Log-odds Scores.
 Sequence Q: Sequence L: A B C C C A B A A C A C C C B A C B C C C A A B B B A A B B C B C C C A B C B C B B C A B C B B C C A C A B B A A C B C
Log-odds.
Here we have the random probabilities for encountering the nine possible alignments of our 3-letter alphabet.
 PAA=pApA=0.07111 PAB=pApB=0.08889 PAC=pApC=0.10667 PBA=pBpA=0.08889 PBB=pBpB=0.11111 PBC=pBpC=0.13333 PCA=pCpA=0.10667 PCB=pCpB=0.13333 PCC=pCpC=0.16
And here we have the probabilities derived from the alignment of Q and L up top, and alignment assumed to represent Nature's preferences.
 qAA=MAApA=0.1 qAA=MABpB=0.05 qAC=MACpC=0.11667 qBA=MBApA=0.05 qBA=MABpB=0.23333 qBC=MACpC=0.05 qCA=MCApA=0.11667 qCA=MABpB=0.05 qCC=MACpC=0.23333
The first step to computing the log-odds matrix is to take the ratios of all the corresponding elements in both the q-array and the P-array. Here's the result:
 qAA/PAA=MAA/pA=1.40625 qAB/PAB=MAB/pA=0.5625 qAC/PAC=MAC/pA=1.09375 qBA/PAB=MBA/pB=0.5625 qBB/PBB=MBB/pB=2.1 qBC/PBC=MBC/pB=0.375 qCA/PCA=MCA/pC=1.09375 qCB/PCB=MCB/pC=0.375 qCC/PCC=MCC/pC=1.45833
Ok, so look at these numbers. If the ratio is greater than 1, then q is greater than P, which means the particular alignment occurs at a greater than random frequency, which means that it is a biologically favorable substitution. This occurs with all the diagonal components (AA, BB, CC), and the AC or CA off-diagonal substitution. We want these substitutions to get positive scores, and all the rest negative scores. The function that does this is the log function (in particular the natural log function "ln"). We won't go into details, but recall that if X > 1, then ln(X) > 0, and if 0 < X < 1, then ln(X) < 0. Anyway, here's what we get if we take the natural logarithm of each of the nine components above:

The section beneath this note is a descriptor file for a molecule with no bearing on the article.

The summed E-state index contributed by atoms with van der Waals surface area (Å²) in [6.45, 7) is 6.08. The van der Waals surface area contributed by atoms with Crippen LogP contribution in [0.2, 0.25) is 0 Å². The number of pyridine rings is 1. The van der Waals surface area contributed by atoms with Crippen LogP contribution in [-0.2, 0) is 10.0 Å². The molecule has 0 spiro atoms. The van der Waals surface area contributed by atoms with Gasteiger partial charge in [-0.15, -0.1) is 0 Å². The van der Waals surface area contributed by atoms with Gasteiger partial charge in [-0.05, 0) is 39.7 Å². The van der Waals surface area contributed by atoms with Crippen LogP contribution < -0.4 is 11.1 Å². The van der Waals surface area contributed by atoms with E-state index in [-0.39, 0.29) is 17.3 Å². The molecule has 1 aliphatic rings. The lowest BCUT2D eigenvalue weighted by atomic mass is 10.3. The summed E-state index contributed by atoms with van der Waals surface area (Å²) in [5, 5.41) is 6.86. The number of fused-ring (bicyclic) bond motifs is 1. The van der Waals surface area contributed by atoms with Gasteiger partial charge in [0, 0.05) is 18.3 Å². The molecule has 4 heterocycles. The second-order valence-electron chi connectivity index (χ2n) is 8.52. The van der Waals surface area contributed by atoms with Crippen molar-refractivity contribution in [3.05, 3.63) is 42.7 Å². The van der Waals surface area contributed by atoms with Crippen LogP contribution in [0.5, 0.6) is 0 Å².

ln(qAA/PAA)= +0.34093 ln(qAB/PAB)= -0.57536 ln(qAC/PAC)= +0.08961 ln(qBA/PAB)= -0.57536 ln(qBB/PBB)= +0.74194 ln(qBC/PBC)= -0.98083 ln(qCA/PCA)= +0.08961 ln(qCB/PCB)= -0.98083 ln(qCC/PCC)>= +0.37729
Well, this would be a fine scoring matrix, but we really have no reason to believe that we need this much precision, and as biologists it would be nicer to deal with integers, so one way to make a more comfortable matrix of alignment scores would be to take these numbers, multiply by 10, and round to the nearest integer. In this manner we get our final result, the alignment scoring matrix below:
 A B C A 3 -6 1 B -6 7 -10 C 1 -10 4
Given this scoring matrix the Q and L alignment above scores 49 (if I did it right), which is quite high. The question is, is it high enough to convince the researcher that it's biologically significant? Well, since we've assumed from the start that their alignment is significant, we can say yes in this case. We'll attempt to answer that kind of question in general in the Statistics section. On the next page of this section we'll finish our discussion of scoring, and begin discussing multiple alignments.